Our Midlands Area Director, Peter Knott, tells us how we need to share our stories in order to keep making the case for public investment in arts and culture.
I think we would all agree that we are working in a time of economic challenge, but opportunities, possibilities and above all a positive future remain obtainable. These are extraordinary times and we need to find extraordinary solutions.
Theatre-maker and writer, Lucy Neal is working on a handbook mapping creative practices that inspire a sustainable future. Here she describes a residency with other artists at the Arvon Foundation retreat. Playing For Time is funded by Arts Council England and Transition Network, in partnership with Arvon, the Centre for Alternative Technology and the new economics foundation.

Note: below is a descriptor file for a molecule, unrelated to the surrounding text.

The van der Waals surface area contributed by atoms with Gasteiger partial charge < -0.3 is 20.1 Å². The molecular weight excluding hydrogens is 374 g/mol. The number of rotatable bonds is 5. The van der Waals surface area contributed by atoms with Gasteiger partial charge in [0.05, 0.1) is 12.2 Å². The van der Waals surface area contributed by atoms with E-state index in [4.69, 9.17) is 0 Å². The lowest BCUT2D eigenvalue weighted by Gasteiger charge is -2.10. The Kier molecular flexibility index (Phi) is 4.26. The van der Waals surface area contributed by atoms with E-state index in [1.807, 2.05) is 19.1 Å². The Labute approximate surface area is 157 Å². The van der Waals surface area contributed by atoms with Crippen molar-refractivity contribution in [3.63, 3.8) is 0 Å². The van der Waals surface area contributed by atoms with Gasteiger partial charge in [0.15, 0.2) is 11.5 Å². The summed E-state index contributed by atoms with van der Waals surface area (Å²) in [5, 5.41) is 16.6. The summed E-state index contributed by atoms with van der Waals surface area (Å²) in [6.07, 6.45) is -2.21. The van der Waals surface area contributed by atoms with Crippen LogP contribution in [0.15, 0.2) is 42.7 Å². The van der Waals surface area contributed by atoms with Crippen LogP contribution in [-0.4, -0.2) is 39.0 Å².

Last week I attended two presentations given to Arts Council England Relationship Managers by Catherine Langabeer, Operations Director at Julie's Bicycle. Her talk focused on the background to why Sustainability matters, what the arts council is asking of organisations and how Julie’s Bicycle helps to deliver this.
Unfortunately the catalyst for collaboration across our sector has often been finance rather than creative zeal. As the current context demonstrates, faced with future financial austerity we are once again attempting to co-operate across and within arts forms (and with the Arts Council) to get our financial arguments heard in government rather than to fully embrace collaborative working as a long-term organisational development strategy.